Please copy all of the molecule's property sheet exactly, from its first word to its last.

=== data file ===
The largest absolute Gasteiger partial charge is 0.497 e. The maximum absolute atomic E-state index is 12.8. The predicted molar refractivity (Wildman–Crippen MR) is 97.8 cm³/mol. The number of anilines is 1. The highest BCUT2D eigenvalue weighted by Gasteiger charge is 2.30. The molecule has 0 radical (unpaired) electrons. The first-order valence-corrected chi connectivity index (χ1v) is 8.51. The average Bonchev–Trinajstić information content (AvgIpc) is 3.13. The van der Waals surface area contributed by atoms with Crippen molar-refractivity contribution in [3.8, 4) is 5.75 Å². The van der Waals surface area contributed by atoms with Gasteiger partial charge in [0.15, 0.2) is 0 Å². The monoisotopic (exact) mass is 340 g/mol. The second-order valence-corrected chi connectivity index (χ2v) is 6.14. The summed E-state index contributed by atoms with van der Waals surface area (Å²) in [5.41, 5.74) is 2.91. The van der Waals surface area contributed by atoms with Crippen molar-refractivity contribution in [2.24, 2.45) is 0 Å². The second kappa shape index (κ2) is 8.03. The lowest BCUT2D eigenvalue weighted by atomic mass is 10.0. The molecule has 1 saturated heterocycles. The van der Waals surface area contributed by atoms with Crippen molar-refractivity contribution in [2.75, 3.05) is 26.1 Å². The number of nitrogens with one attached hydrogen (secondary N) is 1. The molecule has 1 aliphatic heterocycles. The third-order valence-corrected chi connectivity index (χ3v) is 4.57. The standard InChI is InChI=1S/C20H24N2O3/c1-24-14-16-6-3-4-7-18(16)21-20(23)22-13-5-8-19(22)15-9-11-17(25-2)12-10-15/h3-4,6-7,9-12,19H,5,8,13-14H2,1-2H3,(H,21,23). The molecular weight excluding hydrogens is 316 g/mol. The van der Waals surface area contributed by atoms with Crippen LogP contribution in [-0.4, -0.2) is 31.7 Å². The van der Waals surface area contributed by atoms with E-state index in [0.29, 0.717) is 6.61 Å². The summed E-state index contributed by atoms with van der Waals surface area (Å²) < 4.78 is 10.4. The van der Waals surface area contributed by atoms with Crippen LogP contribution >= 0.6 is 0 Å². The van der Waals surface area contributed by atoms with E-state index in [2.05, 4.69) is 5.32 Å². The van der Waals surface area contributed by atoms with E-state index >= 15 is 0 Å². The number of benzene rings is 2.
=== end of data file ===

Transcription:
The largest absolute Gasteiger partial charge is 0.497 e. The maximum absolute atomic E-state index is 12.8. The predicted molar refractivity (Wildman–Crippen MR) is 97.8 cm³/mol. The number of anilines is 1. The highest BCUT2D eigenvalue weighted by Gasteiger charge is 2.30. The molecule has 0 radical (unpaired) electrons. The first-order valence-corrected chi connectivity index (χ1v) is 8.51. The average Bonchev–Trinajstić information content (AvgIpc) is 3.13. The van der Waals surface area contributed by atoms with Crippen molar-refractivity contribution in [3.8, 4) is 5.75 Å². The van der Waals surface area contributed by atoms with Gasteiger partial charge in [0.15, 0.2) is 0 Å². The monoisotopic (exact) mass is 340 g/mol. The second-order valence-corrected chi connectivity index (χ2v) is 6.14. The summed E-state index contributed by atoms with van der Waals surface area (Å²) in [5.41, 5.74) is 2.91. The van der Waals surface area contributed by atoms with Crippen molar-refractivity contribution in [2.24, 2.45) is 0 Å². The second kappa shape index (κ2) is 8.03. The lowest BCUT2D eigenvalue weighted by atomic mass is 10.0. The molecule has 1 saturated heterocycles. The van der Waals surface area contributed by atoms with Crippen molar-refractivity contribution in [2.75, 3.05) is 26.1 Å². The number of nitrogens with one attached hydrogen (secondary N) is 1. The molecule has 1 aliphatic heterocycles. The third-order valence-corrected chi connectivity index (χ3v) is 4.57. The standard InChI is InChI=1S/C20H24N2O3/c1-24-14-16-6-3-4-7-18(16)21-20(23)22-13-5-8-19(22)15-9-11-17(25-2)12-10-15/h3-4,6-7,9-12,19H,5,8,13-14H2,1-2H3,(H,21,23). The molecular weight excluding hydrogens is 316 g/mol. The van der Waals surface area contributed by atoms with Crippen LogP contribution in [-0.4, -0.2) is 31.7 Å². The van der Waals surface area contributed by atoms with E-state index in [0.29, 0.717) is 6.61 Å². The summed E-state index contributed by atoms with van der Waals surface area (Å²) < 4.78 is 10.4. The van der Waals surface area contributed by atoms with Crippen LogP contribution >= 0.6 is 0 Å². The van der Waals surface area contributed by atoms with E-state index in [2.05, 4.69) is 5.32 Å². The van der Waals surface area contributed by atoms with E-state index >= 15 is 0 Å². The number of benzene rings is 2.